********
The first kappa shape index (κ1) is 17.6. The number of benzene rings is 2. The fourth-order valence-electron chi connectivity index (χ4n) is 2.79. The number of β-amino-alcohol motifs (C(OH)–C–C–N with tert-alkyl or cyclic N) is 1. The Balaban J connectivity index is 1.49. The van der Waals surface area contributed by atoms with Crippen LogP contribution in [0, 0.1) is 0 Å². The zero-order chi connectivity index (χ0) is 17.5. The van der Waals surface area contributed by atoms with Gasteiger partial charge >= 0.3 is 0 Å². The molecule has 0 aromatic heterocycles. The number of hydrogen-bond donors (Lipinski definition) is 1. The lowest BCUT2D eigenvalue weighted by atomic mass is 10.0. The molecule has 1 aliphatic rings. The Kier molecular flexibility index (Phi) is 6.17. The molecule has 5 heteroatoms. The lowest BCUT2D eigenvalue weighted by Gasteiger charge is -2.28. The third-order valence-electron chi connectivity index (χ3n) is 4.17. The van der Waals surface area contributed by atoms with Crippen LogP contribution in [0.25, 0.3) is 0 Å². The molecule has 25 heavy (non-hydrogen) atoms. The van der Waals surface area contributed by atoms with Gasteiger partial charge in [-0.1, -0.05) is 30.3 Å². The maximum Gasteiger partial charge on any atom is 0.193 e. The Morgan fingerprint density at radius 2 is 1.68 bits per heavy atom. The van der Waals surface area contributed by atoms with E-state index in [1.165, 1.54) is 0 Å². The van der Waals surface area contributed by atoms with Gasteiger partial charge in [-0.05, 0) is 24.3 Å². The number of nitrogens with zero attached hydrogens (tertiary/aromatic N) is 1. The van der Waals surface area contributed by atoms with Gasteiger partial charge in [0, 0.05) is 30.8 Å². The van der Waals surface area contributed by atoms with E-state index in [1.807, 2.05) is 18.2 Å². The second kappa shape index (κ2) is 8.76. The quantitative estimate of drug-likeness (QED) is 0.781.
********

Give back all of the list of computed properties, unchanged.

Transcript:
The first kappa shape index (κ1) is 17.6. The number of benzene rings is 2. The fourth-order valence-electron chi connectivity index (χ4n) is 2.79. The number of β-amino-alcohol motifs (C(OH)–C–C–N with tert-alkyl or cyclic N) is 1. The Balaban J connectivity index is 1.49. The van der Waals surface area contributed by atoms with Crippen LogP contribution in [0, 0.1) is 0 Å². The zero-order chi connectivity index (χ0) is 17.5. The van der Waals surface area contributed by atoms with Gasteiger partial charge >= 0.3 is 0 Å². The molecule has 0 aromatic heterocycles. The number of hydrogen-bond donors (Lipinski definition) is 1. The lowest BCUT2D eigenvalue weighted by atomic mass is 10.0. The molecule has 1 aliphatic rings. The Kier molecular flexibility index (Phi) is 6.17. The molecule has 5 heteroatoms. The lowest BCUT2D eigenvalue weighted by Gasteiger charge is -2.28. The third-order valence-electron chi connectivity index (χ3n) is 4.17. The van der Waals surface area contributed by atoms with Crippen LogP contribution in [0.25, 0.3) is 0 Å². The molecule has 25 heavy (non-hydrogen) atoms. The van der Waals surface area contributed by atoms with Gasteiger partial charge in [-0.1, -0.05) is 30.3 Å². The maximum Gasteiger partial charge on any atom is 0.193 e. The Morgan fingerprint density at radius 2 is 1.68 bits per heavy atom. The van der Waals surface area contributed by atoms with E-state index in [1.165, 1.54) is 0 Å². The van der Waals surface area contributed by atoms with Gasteiger partial charge in [-0.05, 0) is 24.3 Å². The number of nitrogens with zero attached hydrogens (tertiary/aromatic N) is 1. The van der Waals surface area contributed by atoms with Gasteiger partial charge in [0, 0.05) is 30.8 Å². The van der Waals surface area contributed by atoms with E-state index in [1.807, 2.05) is 18.2 Å². The second kappa shape index (κ2) is 8.76. The quantitative estimate of drug-likeness (QED) is 0.781.